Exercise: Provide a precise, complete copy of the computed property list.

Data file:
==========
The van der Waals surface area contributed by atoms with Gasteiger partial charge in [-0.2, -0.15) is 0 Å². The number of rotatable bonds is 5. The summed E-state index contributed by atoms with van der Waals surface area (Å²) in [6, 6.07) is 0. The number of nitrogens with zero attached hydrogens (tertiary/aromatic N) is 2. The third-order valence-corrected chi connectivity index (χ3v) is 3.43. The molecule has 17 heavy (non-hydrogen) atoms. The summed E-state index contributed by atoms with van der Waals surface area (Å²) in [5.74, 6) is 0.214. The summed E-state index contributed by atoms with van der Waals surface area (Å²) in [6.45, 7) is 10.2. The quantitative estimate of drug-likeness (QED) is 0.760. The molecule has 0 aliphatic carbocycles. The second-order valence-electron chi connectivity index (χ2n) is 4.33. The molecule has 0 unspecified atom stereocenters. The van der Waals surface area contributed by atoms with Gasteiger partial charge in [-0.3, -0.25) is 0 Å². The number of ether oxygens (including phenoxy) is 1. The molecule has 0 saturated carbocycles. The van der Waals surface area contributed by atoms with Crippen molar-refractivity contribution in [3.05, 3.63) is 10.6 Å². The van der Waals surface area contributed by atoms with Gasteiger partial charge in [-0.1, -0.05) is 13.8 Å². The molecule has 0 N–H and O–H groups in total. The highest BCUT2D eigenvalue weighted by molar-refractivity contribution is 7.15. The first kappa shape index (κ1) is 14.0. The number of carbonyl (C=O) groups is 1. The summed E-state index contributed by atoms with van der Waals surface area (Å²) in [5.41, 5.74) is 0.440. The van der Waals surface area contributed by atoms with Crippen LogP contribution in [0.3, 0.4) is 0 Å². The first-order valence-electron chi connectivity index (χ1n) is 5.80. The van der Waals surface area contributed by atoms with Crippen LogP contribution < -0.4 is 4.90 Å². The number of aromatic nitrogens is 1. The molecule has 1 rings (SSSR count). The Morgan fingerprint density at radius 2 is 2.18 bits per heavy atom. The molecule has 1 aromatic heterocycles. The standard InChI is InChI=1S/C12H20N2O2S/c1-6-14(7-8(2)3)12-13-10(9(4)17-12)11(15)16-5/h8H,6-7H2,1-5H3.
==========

The van der Waals surface area contributed by atoms with Gasteiger partial charge in [-0.2, -0.15) is 0 Å². The number of rotatable bonds is 5. The summed E-state index contributed by atoms with van der Waals surface area (Å²) in [6, 6.07) is 0. The number of nitrogens with zero attached hydrogens (tertiary/aromatic N) is 2. The third-order valence-corrected chi connectivity index (χ3v) is 3.43. The molecule has 17 heavy (non-hydrogen) atoms. The summed E-state index contributed by atoms with van der Waals surface area (Å²) in [5.74, 6) is 0.214. The summed E-state index contributed by atoms with van der Waals surface area (Å²) in [6.45, 7) is 10.2. The quantitative estimate of drug-likeness (QED) is 0.760. The molecule has 0 aliphatic carbocycles. The second-order valence-electron chi connectivity index (χ2n) is 4.33. The molecule has 0 unspecified atom stereocenters. The van der Waals surface area contributed by atoms with Gasteiger partial charge in [-0.3, -0.25) is 0 Å². The number of ether oxygens (including phenoxy) is 1. The molecule has 0 saturated carbocycles. The van der Waals surface area contributed by atoms with Crippen molar-refractivity contribution in [3.05, 3.63) is 10.6 Å². The van der Waals surface area contributed by atoms with Gasteiger partial charge in [-0.1, -0.05) is 13.8 Å². The molecule has 0 N–H and O–H groups in total. The highest BCUT2D eigenvalue weighted by molar-refractivity contribution is 7.15. The first kappa shape index (κ1) is 14.0. The number of carbonyl (C=O) groups is 1. The summed E-state index contributed by atoms with van der Waals surface area (Å²) in [5.41, 5.74) is 0.440. The van der Waals surface area contributed by atoms with Crippen LogP contribution in [0.3, 0.4) is 0 Å². The first-order valence-electron chi connectivity index (χ1n) is 5.80. The van der Waals surface area contributed by atoms with Crippen LogP contribution < -0.4 is 4.90 Å². The number of aromatic nitrogens is 1. The molecule has 1 rings (SSSR count). The Morgan fingerprint density at radius 2 is 2.18 bits per heavy atom. The molecule has 1 aromatic heterocycles. The standard InChI is InChI=1S/C12H20N2O2S/c1-6-14(7-8(2)3)12-13-10(9(4)17-12)11(15)16-5/h8H,6-7H2,1-5H3.